Exxon faces pressure from climate proposals at its annual shareholders meetingExxon's stiffest test at its annual shareholders meeting was fighting off a proposal to change its governance structure to deal with climate risks. Photo credit: David McNew/Getty Images
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By Karen Savage

Exxon and Chevron shareholders rejected a series of climate change-related proposals at the companies’ annual investors meetings on Wednesday.

At Chevron’s meeting, one investor proposal asked the company to report on its strategy for reducing its carbon footprint, putting the business in alignment with the Paris Agreement.

Exxon shareholders asked the company to create a report assessing the public health risk of its Gulf Coast facilities, which are located in areas that are increasingly prone to climate change-induced storms, flooding and sea level rise. They also called on Exxon to disclose its lobbying expenses and political contributions.

Both companies received climate-related proposals calling for the creation of a special board committee on climate risks and for the establishment of an independent board chairman.

The closest any proposal came to success was the 41 percent of Exxon investors who voted against management and in favor of requiring the chair of the board of directors to be an independent member of the board. Currently, Darren Woods serves as both chief executive officer and chairman of the board, which critics say creates a conflict of interest, since one of the board’s functions is oversight of the chief executive.

While the proposal did not pass, supporters still called the vote a success.

“Company and investors have been in open conflict about climate strategy and disclosure,” said Edward Mason, head of responsible investment for the Church of England. Mason presented the proposal, which was filed by the Kestrel Foundation of Maine.

The conflict heightened when Exxon obtained permission from the Securities and Exchange Commission last month to block voting on a separate proposal by the New York State Common Retirement Fund and the Church of England requesting it set targets for reducing greenhouse gas emissions. That prompted the two funds to publicly declare their support for the proposal to separate the board chair and the chief executive and both vowed to vote against Exxon’s entire board.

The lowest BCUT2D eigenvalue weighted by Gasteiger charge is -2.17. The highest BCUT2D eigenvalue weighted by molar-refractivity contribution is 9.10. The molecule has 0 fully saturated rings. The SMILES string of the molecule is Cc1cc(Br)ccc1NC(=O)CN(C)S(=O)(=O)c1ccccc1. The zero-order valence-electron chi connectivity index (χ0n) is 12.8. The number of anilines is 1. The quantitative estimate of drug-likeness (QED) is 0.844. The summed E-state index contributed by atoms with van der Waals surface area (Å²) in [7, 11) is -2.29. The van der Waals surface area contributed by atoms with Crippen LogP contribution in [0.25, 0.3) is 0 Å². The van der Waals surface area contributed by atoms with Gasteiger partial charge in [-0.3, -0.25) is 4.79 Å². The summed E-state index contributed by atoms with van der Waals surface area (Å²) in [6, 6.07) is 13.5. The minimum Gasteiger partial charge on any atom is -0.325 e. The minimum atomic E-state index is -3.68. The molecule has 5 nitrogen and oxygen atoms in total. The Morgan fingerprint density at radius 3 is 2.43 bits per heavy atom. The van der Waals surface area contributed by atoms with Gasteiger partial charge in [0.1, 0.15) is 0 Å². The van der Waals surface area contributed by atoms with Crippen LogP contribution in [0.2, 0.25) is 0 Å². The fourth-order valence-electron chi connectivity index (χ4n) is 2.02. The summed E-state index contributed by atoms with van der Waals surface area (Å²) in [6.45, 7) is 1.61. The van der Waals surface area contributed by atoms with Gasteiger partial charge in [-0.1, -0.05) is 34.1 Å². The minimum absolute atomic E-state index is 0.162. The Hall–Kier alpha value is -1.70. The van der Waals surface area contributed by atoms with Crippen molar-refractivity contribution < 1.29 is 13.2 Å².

Mason called the vote a “warning shot to management.”.

“The result of Exxon refusing to put our shareholder proposal to the vote is that investors have simply expressed their frustration at Exxon’s governance on other ballot items,” Mason said, adding the proposal’s narrow defeat shows investors are dissatisfied with Exxon’s conduct.

Woods said Exxon is working to reduce emissions, help consumers reduce emissions, engage with policy makers and work on breakthrough technologies such as algae-based biofuels and carbon capture technologies. Woods also said Exxon will continue to meet the growing demand for fossil fuels.

The vote indicates investors are dissatisfied with Exxon’s governance, which is preventing the company from adequately addressing climate risk, said New York State Comptroller Thomas P. DiNapoli.

“Exxon would ignore this level of support for an independent board chair at its own risk,” DiNapoli said.

Shell, BP, Equinor and Occidental Petroleum have responded in varying degrees to investor concerns on climate, while Exxon has done the exact opposite, said Andrew Logan, senior director of oil and gas at Ceres, a nonprofit dedicated to sustainable investing.

Exxon is facing two lawsuits from shareholders over its alleged misrepresentation of asset values to investors. New York also filed suit against the oil giant, after a three-year investigation by its attorney general’s office that showed Exxon had used two different sets of numbers to calculate climate risk—one for internal planning and another that was publicly disclosed to investors.